Chicago-based MC Lupe Fiasco (born Wasalu Muhammad Jaco) began rapping in junior high school and joined a group called da Pak several years later. The group signed to Epic, released one single, and split up, all before Fiasco reached the age of 20. Thanks in part to the vocal support of Jay-Z, L.A. Reid signed Fiasco as a solo artist to Arista, but before anything of significance was able to happen (only a promo single and a couple guest appearances were set up), Reid was fired, leaving the MC without a label. Fiasco eventually landed at Atlantic. Preceded by the single "Kick, Push," as well as several mixtapes and an appearance on Kanye West's "Touch the Sky," the album Food & Liquor was set to surface during early 2006, though an unfinished version leaked during the spring, pushing its official release back to September instead. The album peaked at number eight on the Billboard 200 and earned the cerebral rapper three Grammy nominations; "Daydreamin'" (featuring Jill Scott) won the award for Best Urban/Alternative Performance. A highly conceptualized follow-up, The Cool, was released in December 2007. Gold sales certification and four additional Grammy nominations followed.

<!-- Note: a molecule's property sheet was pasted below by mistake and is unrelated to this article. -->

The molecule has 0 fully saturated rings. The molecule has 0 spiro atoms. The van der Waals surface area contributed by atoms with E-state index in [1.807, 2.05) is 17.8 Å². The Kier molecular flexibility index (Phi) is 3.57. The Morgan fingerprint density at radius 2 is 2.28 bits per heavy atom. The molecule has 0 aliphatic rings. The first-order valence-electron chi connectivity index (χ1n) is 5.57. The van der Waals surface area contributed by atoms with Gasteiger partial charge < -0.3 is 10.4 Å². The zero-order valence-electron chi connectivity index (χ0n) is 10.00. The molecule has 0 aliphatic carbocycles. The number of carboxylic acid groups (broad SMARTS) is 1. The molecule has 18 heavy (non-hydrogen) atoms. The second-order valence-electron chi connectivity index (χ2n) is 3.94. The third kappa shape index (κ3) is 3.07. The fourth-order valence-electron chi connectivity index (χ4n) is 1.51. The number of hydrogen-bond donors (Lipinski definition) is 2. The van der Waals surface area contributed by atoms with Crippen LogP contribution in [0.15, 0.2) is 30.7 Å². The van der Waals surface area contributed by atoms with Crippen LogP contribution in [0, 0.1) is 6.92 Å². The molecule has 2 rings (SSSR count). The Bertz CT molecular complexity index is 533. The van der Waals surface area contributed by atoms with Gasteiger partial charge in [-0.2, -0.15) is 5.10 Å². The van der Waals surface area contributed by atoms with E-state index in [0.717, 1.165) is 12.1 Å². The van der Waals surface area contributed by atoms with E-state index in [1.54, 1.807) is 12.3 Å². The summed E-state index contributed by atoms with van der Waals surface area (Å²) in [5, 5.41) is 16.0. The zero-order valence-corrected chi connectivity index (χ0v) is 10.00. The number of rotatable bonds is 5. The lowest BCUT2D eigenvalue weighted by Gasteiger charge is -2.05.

Despite his track record, Fiasco met a number of obstacles on the way to the release of his third album, Lasers. The process culminated in a petition signed by over 30,000 followers who demanded that Atlantic release the long-delayed album, which was followed by a fan protest outside the label's New York City offices. Lasers, finally issued by Atlantic in March 2011, topped three charts: the Billboard 200, Hot R&B/Hip Hop Albums, and Hot Rap Albums. It was propelled by "The Show Must Go On" (which barely scratched the upper half of the Hot R&B/Hip-Hop, but went Top Ten on the Hot 100) and "Out of My Head" (number 40 Hot 100; number 11 Hot R&B/Hip-Hop). Work on the MC's fourth album, cumbersomely titled Food & Liquor II: The Great American Rap Album, Pt. 1, began while Lasers was in pre-release limbo. Its development and September 2012 birth was relatively uncomplicated, though Fiasco -- never one to evade controversy -- received some backlash for "Around My Way (Freedom Ain't Free)" (for its bold use of Pete Rock & C.L. Smooth's 1992 classic "They Reminisce Over You [T.R.O.Y.]") and "B**ch Bad" (criticized so firmly by Spin magazine that it prompted Fiasco to call for a boycott of the publication). ~ Andy Kellman, Rovi